Thoughtful post- and I agree. Of the short stories I’ve had published, there was only one time that I wasn’t paid. This was when I was first starting out, and it was a very tiny, Pagan-themed print magazine. I was just very happy to hold something in my hands with my name on it.

    But since then, I only go for publications that pay. Some years ago, I sent a story somewhere. The editor wrote back that they usually only accepted agented submissions but they would be willing to make an exception in my case since they liked my piece… but, would I be willing to have it published without pay since I didn’t fit their usual criteria of “agented author”? Uh-no. Perhaps I would have bit if it was a renowned magazine whose name would be great for my publishing credits. But a small magazine whose usual payment was ten bucks? They wouldn’t pay me ten bucks because I didn’t have an agent? Forget it!

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    1. I gasped out loud when I read that publisher’s comment, Tasha. Wow, brass cajones. That’s just outrageous. If they liked it enough to publish it, they should have been willing to pay for it, like all the other pieces they publish. Oh my god, I can’t even imagine bothering with an agent if all they can get you is $10 anyway!! The first piece to the pagan publication I can understand, most of them are operating on a shoe-string budget anyway.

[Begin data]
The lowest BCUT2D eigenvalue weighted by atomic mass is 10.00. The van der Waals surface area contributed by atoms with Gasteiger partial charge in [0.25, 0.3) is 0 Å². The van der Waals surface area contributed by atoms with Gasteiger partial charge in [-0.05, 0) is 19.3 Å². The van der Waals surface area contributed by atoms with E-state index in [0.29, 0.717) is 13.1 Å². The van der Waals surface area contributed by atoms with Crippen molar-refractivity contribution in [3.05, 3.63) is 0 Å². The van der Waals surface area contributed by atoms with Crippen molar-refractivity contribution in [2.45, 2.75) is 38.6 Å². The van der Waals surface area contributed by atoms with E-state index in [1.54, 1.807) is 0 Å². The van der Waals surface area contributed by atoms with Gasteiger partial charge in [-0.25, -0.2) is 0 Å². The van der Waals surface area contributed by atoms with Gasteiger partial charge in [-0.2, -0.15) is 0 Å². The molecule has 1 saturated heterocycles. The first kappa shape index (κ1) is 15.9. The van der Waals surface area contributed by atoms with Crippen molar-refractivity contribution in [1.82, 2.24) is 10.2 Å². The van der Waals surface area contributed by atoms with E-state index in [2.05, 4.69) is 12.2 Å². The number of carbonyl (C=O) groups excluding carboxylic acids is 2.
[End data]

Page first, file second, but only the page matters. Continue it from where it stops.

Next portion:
What gags me is most of these no-pay markets are making plenty of money off the authors, and have ads and various sources of revenue. And you know the rest of the staff is being paid, so why not the people who actually provide the content that drives their revenue??? That’s what sends me off the deep end.